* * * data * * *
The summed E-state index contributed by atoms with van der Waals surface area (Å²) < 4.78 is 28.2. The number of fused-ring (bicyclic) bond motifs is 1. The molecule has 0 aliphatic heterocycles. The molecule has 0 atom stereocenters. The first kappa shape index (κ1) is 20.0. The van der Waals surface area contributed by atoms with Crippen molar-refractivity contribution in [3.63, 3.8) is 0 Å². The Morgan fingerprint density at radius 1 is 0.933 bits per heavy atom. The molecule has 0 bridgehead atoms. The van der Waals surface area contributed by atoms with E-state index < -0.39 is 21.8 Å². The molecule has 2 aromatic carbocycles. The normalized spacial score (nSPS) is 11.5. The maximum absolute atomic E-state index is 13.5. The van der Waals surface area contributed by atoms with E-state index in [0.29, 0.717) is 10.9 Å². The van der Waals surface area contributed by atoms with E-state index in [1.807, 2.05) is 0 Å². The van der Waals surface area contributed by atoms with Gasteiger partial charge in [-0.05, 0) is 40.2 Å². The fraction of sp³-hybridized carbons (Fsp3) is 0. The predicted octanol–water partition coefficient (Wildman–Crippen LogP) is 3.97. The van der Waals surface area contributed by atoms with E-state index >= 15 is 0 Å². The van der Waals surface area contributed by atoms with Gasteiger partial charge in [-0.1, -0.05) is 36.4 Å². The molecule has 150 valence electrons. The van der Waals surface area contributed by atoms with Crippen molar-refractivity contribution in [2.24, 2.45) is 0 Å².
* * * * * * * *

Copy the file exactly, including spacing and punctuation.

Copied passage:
The summed E-state index contributed by atoms with van der Waals surface area (Å²) < 4.78 is 28.2. The number of fused-ring (bicyclic) bond motifs is 1. The molecule has 0 aliphatic heterocycles. The molecule has 0 atom stereocenters. The first kappa shape index (κ1) is 20.0. The van der Waals surface area contributed by atoms with Crippen molar-refractivity contribution in [3.63, 3.8) is 0 Å². The Morgan fingerprint density at radius 1 is 0.933 bits per heavy atom. The molecule has 0 bridgehead atoms. The van der Waals surface area contributed by atoms with E-state index < -0.39 is 21.8 Å². The molecule has 2 aromatic carbocycles. The normalized spacial score (nSPS) is 11.5. The maximum absolute atomic E-state index is 13.5. The van der Waals surface area contributed by atoms with E-state index in [0.29, 0.717) is 10.9 Å². The van der Waals surface area contributed by atoms with E-state index in [1.807, 2.05) is 0 Å². The van der Waals surface area contributed by atoms with Gasteiger partial charge in [-0.05, 0) is 40.2 Å². The fraction of sp³-hybridized carbons (Fsp3) is 0. The predicted octanol–water partition coefficient (Wildman–Crippen LogP) is 3.97. The van der Waals surface area contributed by atoms with E-state index >= 15 is 0 Å². The van der Waals surface area contributed by atoms with Gasteiger partial charge in [-0.1, -0.05) is 36.4 Å². The molecule has 150 valence electrons. The van der Waals surface area contributed by atoms with Crippen molar-refractivity contribution in [2.24, 2.45) is 0 Å².